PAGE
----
By Dan Knutson
Tuesday, June 3, 2003
After seven races in this Formula One season, just four points separate Kimi Raikkonen and Michael Schumacher in the Drivers World Championship. Raikkonen leads Schumacher, 48-44.
And only four points separate Fernando Alonso (29 points), Rubens Barrichello (27), Juan Pablo Montoya (25), David Coulthard (25) and Ralf Schumacher (25), who are locked in a battle for third place in the championship.
In the Constructors Championship, the West McLaren-Mercedes team now leads Ferrari by two points, 73-71.
Statistics show that this season has been intensely more competitive than the 2002 season.
In 2002, Michael Schumacher held a 60-27 lead over second-place Ralf Schumacher after seven races. And Ferrari led the Constructors’ points, 72-54, over Williams.
There were only three different winners through seven races last season: Michael Schumacher with five victories, and Ralf Schumacher and Coulthard with one apiece.
There have been five different winners in seven races this year: Coulthard, Giancarlo Fisichella, Montoya, Raikkonen and Michael Schumacher.
Elite company for Montoya: The unofficial “triple crown” of motor racing’s most historic, prestigious and well-known races consists of the Indianapolis 500, the Monaco Grand Prix and the Le Mans 24 Hours.
The late Graham Hill is the only driver to have won all three events. And now Hill and Juan Pablo Montoya are in the history books as the only two drivers who have won the “500” and Monaco.
Tazio Nuvolari, Maurice Trintignant, Mike Hawthorn, Bruce McLaren, Phil Hill and Jochen Rindt won at Monaco and Le Mans.
Montoya’s picks revisited: Before this year’s 87th running of the Indianapolis 500, 2000 Indy winner Juan Pablo Montoya was asked who he favored in the race. He picked Helio Castroneves, Tony Kanaan and, because Mo Nunn is a master at strategy, anybody driving for Nunn.
Montoya’s drivers ended up doing very well, indeed. Castroneves led 58 laps and finished second, just 0.299 of a second behind his Marlboro Team Penske teammate Gil de Ferran. Kanaan took third, and Nunn drivers Tora Takagi and Alex Barron finished fifth and sixth, respectively.
Da Matta happy for de Ferran: Panasonic Toyota driver Cristiano da Matta is happy with the outcome of the 2003 Indianapolis 500.
“I was cheering for Tony Kanaan to win,” said da Matta, who said he is a huge fan of the Indy 500, “but I am happy the Gil de Ferran won. He really deserved it.”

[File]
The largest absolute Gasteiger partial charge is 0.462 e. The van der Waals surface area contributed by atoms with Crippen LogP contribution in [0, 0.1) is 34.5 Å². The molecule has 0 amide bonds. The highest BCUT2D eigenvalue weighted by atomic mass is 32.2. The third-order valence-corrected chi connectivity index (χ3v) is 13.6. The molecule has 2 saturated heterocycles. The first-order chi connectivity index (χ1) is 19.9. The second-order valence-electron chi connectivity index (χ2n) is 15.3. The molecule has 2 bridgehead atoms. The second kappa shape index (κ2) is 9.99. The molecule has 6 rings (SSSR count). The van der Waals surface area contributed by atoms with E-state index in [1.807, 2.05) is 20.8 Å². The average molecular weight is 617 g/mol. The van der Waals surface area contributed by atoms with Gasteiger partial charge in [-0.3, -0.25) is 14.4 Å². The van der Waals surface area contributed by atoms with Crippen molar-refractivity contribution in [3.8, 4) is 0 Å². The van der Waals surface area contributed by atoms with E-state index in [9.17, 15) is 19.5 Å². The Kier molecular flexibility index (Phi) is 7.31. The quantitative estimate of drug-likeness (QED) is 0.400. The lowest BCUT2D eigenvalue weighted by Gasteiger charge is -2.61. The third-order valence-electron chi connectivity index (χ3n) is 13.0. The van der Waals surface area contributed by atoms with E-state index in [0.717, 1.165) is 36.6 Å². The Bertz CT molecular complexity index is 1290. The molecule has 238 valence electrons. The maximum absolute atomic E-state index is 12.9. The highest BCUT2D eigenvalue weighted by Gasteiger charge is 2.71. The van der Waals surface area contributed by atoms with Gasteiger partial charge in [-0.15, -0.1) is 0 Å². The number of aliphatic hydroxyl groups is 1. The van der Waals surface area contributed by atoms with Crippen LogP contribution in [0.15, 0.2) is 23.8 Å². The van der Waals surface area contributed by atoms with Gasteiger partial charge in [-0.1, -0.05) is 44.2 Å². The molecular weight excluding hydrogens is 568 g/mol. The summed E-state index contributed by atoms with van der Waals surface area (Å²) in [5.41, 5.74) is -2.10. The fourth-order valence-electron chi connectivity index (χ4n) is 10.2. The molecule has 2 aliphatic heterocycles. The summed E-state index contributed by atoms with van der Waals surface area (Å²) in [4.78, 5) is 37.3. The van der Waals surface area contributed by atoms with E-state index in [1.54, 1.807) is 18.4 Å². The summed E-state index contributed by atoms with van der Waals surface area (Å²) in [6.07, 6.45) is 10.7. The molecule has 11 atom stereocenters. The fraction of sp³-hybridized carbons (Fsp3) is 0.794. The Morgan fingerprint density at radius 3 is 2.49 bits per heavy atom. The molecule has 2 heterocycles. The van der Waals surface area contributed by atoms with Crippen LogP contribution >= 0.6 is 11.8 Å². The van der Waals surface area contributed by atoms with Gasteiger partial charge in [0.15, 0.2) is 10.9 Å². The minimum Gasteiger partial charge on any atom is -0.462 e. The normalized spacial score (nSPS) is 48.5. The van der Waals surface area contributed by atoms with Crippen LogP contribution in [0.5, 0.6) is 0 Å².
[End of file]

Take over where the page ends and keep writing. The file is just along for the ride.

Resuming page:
Button misses race: Jenson Button crashed heavily during Saturday morning’s practice in his Lucky Strike BAR-Honda. While he was uninjured, he felt a bit groggy and spent the night in the Princess Grace hospital.
Doctors recommended that Button did not take part in the race, so he watched the action from the pits Sunday.
Wirdheim throws away win: Bjorn Wirdheim led all 45 laps of Saturday’s FIA International Formula 3000 race but was passed by Nicolas Kiesa just meters from the line in a bizarre finish.
Wirdheim slowed to wave to his crew, hanging on the pit wall, after thinking he had crossed the finish line. Wirdheim misjudged the finish line, letting Kiesa speed past for the victory. Wirdheim speeded up again to finish second ahead of Raffaele Giammaria.
Four drivers from the United States took part in the race: Townsend Bell drove an aggressive race to finish fifth while former IRL IndyCarTM Series driver Will Langhorne, taking part in his first F3000 race, ended up 10th. Derek Hill and Phil Giebler failed to finish.
New engine: Renault will abandon its wide angle V10 engine and replace it in 2004 with a new engine that has a smaller V angle.
“The wide V engine has a low center of gravity and good horizontal stiffness,” said Renault’s Bernard Dudot. “But the concept of the wide V creates a few technical difficulties.
“At certain engine speeds, oscillations in the crankshaft cause vibrations that are hard to control. This is one of the causes of the restricted engine speed we are suffering in comparison to some of our competitors. The width of the airbox, induced by the V angle, delivers an acoustic response, which deprives us of performance at low and medium engine speeds. The engine lacks torque.”
Renault will continue to develop this year’s engine while it works on next year’s design.
USGP tickets: Tickets for the 2003 United States Grand Prix at Indianapolis are on sale, and the IMS ticket office encourages customers to place orders early to ensure the best possible opportunity to acquire good seats.
Tickets can be purchased online at www.imstix.com, or by calling the IMS ticket office at (317) 492-6700 or (800) 822-INDY outside the Indianapolis area. Parking and camping information also can be obtained through the ticket office.